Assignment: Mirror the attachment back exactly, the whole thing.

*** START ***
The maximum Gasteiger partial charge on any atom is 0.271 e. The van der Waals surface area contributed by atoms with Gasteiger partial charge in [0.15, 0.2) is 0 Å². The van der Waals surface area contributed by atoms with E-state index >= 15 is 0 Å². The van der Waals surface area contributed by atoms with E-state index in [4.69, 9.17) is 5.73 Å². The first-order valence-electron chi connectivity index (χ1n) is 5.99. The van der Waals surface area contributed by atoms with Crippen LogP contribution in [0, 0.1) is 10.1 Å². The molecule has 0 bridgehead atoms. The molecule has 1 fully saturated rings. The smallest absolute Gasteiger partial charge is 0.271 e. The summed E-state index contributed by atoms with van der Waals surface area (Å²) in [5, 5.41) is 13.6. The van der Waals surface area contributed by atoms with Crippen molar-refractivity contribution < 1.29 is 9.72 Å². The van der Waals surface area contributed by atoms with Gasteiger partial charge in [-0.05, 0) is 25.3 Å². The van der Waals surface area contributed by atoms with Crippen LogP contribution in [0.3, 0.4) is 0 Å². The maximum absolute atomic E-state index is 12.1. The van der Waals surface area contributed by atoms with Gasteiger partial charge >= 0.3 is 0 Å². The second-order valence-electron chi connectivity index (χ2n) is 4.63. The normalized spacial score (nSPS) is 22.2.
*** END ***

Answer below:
The maximum Gasteiger partial charge on any atom is 0.271 e. The van der Waals surface area contributed by atoms with Gasteiger partial charge in [0.15, 0.2) is 0 Å². The van der Waals surface area contributed by atoms with E-state index >= 15 is 0 Å². The van der Waals surface area contributed by atoms with E-state index in [4.69, 9.17) is 5.73 Å². The first-order valence-electron chi connectivity index (χ1n) is 5.99. The van der Waals surface area contributed by atoms with Crippen LogP contribution in [0, 0.1) is 10.1 Å². The molecule has 0 bridgehead atoms. The molecule has 1 fully saturated rings. The smallest absolute Gasteiger partial charge is 0.271 e. The summed E-state index contributed by atoms with van der Waals surface area (Å²) in [5, 5.41) is 13.6. The van der Waals surface area contributed by atoms with Crippen molar-refractivity contribution < 1.29 is 9.72 Å². The van der Waals surface area contributed by atoms with Gasteiger partial charge in [-0.05, 0) is 25.3 Å². The van der Waals surface area contributed by atoms with Crippen LogP contribution in [0.3, 0.4) is 0 Å². The maximum absolute atomic E-state index is 12.1. The van der Waals surface area contributed by atoms with Gasteiger partial charge >= 0.3 is 0 Å². The second-order valence-electron chi connectivity index (χ2n) is 4.63. The normalized spacial score (nSPS) is 22.2.